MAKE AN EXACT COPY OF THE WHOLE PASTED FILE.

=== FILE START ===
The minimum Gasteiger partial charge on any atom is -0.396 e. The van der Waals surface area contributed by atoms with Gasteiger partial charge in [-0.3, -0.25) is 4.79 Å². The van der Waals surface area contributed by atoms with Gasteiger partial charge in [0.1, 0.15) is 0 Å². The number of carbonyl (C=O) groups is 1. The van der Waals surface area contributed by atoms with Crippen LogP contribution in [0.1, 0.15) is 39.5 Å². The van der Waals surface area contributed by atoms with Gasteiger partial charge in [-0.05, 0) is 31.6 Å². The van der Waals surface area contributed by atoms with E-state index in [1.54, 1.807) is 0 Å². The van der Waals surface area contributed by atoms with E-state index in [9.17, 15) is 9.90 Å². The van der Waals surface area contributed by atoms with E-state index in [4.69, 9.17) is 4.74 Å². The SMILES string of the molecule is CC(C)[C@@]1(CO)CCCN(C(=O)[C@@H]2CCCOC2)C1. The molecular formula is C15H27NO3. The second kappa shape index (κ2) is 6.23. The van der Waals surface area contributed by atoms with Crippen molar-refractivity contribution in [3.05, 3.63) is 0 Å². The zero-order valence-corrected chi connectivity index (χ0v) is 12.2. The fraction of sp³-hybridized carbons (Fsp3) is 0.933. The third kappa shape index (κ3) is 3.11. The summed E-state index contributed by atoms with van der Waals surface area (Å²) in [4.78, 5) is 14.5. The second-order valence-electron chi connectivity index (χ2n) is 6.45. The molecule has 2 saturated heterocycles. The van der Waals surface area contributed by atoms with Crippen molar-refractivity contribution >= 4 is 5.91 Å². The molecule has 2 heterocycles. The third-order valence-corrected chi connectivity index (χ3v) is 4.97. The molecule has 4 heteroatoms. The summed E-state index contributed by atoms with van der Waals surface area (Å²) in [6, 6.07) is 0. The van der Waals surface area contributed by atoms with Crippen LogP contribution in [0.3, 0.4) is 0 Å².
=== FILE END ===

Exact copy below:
The minimum Gasteiger partial charge on any atom is -0.396 e. The van der Waals surface area contributed by atoms with Gasteiger partial charge in [-0.3, -0.25) is 4.79 Å². The van der Waals surface area contributed by atoms with Gasteiger partial charge in [0.1, 0.15) is 0 Å². The number of carbonyl (C=O) groups is 1. The van der Waals surface area contributed by atoms with Crippen LogP contribution in [0.1, 0.15) is 39.5 Å². The van der Waals surface area contributed by atoms with Gasteiger partial charge in [-0.05, 0) is 31.6 Å². The van der Waals surface area contributed by atoms with E-state index in [1.54, 1.807) is 0 Å². The van der Waals surface area contributed by atoms with E-state index in [9.17, 15) is 9.90 Å². The van der Waals surface area contributed by atoms with E-state index in [4.69, 9.17) is 4.74 Å². The SMILES string of the molecule is CC(C)[C@@]1(CO)CCCN(C(=O)[C@@H]2CCCOC2)C1. The molecular formula is C15H27NO3. The second kappa shape index (κ2) is 6.23. The van der Waals surface area contributed by atoms with Crippen molar-refractivity contribution in [3.05, 3.63) is 0 Å². The zero-order valence-corrected chi connectivity index (χ0v) is 12.2. The fraction of sp³-hybridized carbons (Fsp3) is 0.933. The third kappa shape index (κ3) is 3.11. The summed E-state index contributed by atoms with van der Waals surface area (Å²) in [4.78, 5) is 14.5. The second-order valence-electron chi connectivity index (χ2n) is 6.45. The molecule has 2 saturated heterocycles. The van der Waals surface area contributed by atoms with Crippen molar-refractivity contribution >= 4 is 5.91 Å². The molecule has 2 heterocycles. The third-order valence-corrected chi connectivity index (χ3v) is 4.97. The molecule has 4 heteroatoms. The summed E-state index contributed by atoms with van der Waals surface area (Å²) in [6, 6.07) is 0. The van der Waals surface area contributed by atoms with Crippen LogP contribution in [0.3, 0.4) is 0 Å².